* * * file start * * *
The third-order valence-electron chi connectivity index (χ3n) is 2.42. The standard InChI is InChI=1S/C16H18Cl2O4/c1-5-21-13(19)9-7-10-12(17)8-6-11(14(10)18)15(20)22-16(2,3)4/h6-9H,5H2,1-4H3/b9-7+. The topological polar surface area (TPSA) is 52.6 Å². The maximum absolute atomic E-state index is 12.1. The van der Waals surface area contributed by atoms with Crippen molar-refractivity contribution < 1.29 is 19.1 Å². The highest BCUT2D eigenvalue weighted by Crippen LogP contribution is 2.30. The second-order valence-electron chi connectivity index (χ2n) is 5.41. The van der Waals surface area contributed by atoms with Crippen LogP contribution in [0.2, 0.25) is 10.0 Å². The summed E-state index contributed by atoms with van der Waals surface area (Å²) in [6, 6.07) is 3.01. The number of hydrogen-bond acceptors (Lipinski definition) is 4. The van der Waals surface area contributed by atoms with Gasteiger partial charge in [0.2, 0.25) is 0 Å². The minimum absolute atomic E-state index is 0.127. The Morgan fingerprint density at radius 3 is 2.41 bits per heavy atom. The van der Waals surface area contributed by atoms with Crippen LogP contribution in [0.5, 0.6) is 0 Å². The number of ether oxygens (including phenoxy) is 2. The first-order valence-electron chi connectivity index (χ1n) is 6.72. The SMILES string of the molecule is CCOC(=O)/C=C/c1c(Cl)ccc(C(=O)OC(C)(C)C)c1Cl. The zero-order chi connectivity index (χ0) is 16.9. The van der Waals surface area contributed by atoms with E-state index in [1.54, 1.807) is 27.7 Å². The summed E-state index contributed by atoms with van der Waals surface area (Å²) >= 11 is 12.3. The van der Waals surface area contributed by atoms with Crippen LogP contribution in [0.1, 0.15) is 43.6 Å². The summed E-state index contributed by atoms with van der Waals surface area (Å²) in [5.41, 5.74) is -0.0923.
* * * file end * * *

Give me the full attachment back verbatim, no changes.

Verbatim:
The third-order valence-electron chi connectivity index (χ3n) is 2.42. The standard InChI is InChI=1S/C16H18Cl2O4/c1-5-21-13(19)9-7-10-12(17)8-6-11(14(10)18)15(20)22-16(2,3)4/h6-9H,5H2,1-4H3/b9-7+. The topological polar surface area (TPSA) is 52.6 Å². The maximum absolute atomic E-state index is 12.1. The van der Waals surface area contributed by atoms with Crippen molar-refractivity contribution < 1.29 is 19.1 Å². The highest BCUT2D eigenvalue weighted by Crippen LogP contribution is 2.30. The second-order valence-electron chi connectivity index (χ2n) is 5.41. The van der Waals surface area contributed by atoms with Crippen LogP contribution in [0.2, 0.25) is 10.0 Å². The summed E-state index contributed by atoms with van der Waals surface area (Å²) in [6, 6.07) is 3.01. The number of hydrogen-bond acceptors (Lipinski definition) is 4. The van der Waals surface area contributed by atoms with Gasteiger partial charge in [0.2, 0.25) is 0 Å². The minimum absolute atomic E-state index is 0.127. The Morgan fingerprint density at radius 3 is 2.41 bits per heavy atom. The van der Waals surface area contributed by atoms with Crippen LogP contribution in [0.5, 0.6) is 0 Å². The number of ether oxygens (including phenoxy) is 2. The first-order valence-electron chi connectivity index (χ1n) is 6.72. The SMILES string of the molecule is CCOC(=O)/C=C/c1c(Cl)ccc(C(=O)OC(C)(C)C)c1Cl. The zero-order chi connectivity index (χ0) is 16.9. The van der Waals surface area contributed by atoms with E-state index in [1.54, 1.807) is 27.7 Å². The summed E-state index contributed by atoms with van der Waals surface area (Å²) >= 11 is 12.3. The van der Waals surface area contributed by atoms with Crippen LogP contribution in [0.1, 0.15) is 43.6 Å². The summed E-state index contributed by atoms with van der Waals surface area (Å²) in [5.41, 5.74) is -0.0923.